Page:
Monday, October 11, 2021
Elizabeth Barrett Browning*
Her 11,000-line epic poem Aurora Leigh (1856) ― which is described as a novel in blank verse ― tells the story of the young woman, Aurora, who aspires to be a poet. One important focus of the story is the difficulty for women to have artistic ambitions, due to the restrictive expectations of women’s roles, and limited opportunities for education. Browning saw it as the most mature of her works. The critic John Ruskin called Aurora Leigh the greatest long poem of the nineteenth century.
The opening setting for Aurora Leigh is Florence, where Elizabeth and her husband Robert Browning primarily lived from 1846 until her death.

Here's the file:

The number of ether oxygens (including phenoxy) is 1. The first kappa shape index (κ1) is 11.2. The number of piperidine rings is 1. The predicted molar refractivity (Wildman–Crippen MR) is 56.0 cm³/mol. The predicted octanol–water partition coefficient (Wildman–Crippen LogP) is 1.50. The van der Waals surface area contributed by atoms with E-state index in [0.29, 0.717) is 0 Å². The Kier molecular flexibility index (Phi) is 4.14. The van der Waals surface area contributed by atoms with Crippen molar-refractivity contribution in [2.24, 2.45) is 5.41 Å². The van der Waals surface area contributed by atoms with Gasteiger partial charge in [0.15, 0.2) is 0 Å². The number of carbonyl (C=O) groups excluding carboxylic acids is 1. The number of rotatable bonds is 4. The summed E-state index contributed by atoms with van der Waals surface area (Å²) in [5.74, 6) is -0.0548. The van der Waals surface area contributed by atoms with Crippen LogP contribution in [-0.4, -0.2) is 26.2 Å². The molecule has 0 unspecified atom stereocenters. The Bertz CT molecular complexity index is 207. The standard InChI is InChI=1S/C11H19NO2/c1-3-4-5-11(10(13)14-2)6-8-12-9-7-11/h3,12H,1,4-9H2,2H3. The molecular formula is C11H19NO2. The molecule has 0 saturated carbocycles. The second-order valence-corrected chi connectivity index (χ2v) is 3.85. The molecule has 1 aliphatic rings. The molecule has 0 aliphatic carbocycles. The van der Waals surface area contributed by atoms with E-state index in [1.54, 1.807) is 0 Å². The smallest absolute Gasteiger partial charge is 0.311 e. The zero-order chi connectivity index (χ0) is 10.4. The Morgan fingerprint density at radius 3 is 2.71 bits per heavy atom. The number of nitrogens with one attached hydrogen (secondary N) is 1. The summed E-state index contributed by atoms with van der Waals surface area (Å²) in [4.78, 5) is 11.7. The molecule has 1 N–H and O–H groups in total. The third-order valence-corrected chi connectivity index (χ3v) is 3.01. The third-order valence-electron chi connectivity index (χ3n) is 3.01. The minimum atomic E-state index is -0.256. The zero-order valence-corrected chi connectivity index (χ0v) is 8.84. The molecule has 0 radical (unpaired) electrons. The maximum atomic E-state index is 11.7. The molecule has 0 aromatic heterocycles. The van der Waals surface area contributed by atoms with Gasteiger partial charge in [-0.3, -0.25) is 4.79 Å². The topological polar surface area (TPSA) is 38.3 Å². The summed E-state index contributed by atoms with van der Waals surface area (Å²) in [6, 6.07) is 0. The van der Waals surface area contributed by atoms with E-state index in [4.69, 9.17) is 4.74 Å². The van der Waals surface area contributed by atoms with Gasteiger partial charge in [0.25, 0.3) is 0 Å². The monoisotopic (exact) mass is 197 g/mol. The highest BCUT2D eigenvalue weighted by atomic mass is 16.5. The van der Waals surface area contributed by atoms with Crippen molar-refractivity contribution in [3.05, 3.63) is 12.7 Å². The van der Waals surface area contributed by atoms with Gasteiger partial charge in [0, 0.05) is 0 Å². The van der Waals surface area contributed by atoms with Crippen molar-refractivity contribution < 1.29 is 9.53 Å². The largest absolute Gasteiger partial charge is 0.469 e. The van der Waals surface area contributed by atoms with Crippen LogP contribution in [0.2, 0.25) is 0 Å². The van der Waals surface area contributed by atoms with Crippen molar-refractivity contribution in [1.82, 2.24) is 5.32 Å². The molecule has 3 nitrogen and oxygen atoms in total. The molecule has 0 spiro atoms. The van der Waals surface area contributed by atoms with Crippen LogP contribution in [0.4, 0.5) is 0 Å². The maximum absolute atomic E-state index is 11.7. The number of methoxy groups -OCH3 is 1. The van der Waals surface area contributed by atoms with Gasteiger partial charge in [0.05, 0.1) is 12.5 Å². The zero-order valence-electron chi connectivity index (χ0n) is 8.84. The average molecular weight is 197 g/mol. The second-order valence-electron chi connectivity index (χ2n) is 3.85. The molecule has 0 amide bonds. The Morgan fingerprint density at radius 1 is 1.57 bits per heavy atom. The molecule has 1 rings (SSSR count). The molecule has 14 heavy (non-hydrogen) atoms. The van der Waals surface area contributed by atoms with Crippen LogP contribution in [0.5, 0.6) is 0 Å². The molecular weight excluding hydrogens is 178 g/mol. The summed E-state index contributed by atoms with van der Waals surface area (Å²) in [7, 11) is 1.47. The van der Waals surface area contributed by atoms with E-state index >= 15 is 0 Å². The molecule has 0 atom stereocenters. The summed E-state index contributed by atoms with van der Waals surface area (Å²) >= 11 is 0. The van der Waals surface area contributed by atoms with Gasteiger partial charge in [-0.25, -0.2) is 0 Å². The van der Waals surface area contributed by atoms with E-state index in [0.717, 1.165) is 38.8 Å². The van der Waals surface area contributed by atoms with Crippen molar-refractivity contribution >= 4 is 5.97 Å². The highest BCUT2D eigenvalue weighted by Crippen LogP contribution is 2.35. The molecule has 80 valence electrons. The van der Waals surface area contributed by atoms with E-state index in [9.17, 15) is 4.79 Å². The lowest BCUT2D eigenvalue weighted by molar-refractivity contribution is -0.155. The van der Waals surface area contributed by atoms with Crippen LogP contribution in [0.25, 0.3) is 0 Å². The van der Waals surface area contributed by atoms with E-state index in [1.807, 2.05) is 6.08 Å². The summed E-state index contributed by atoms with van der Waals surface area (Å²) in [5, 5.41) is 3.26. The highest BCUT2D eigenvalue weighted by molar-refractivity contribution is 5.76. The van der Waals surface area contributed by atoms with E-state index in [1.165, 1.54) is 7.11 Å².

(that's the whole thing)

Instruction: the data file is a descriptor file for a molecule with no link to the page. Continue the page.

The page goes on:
From Aurora Leigh ― Book VII
And truly, I reiterate, . . nothing's small!
No lily-muffled hum of a summer-bee,
But finds some coupling with the spinning stars;
No pebble at your foot, but proves a sphere;
No chaffinch, but implies the cherubim:
And,–glancing on my own thin, veined wrist,–
In such a little tremour of the blood
The whole strong clamour of a vehement soul
Doth utter itself distinct. Earth's crammed with heaven,
And every common bush afire with God:
But only he who sees, takes off his shoes,
The rest sit round it, and pluck blackberries,
And daub their natural faces unaware
More and more, from the first similitude.
*This is the fourth Kingdom Poets post about Elizabeth Barrett Browning: first post, second post, third post.
Entry written by D.S. Martin. He is the author of five poetry collections including Angelicus (2021, Cascade) ― a book of poems written from the point-of-view of angels. His books are available through Amazon, and Wipf & Stock.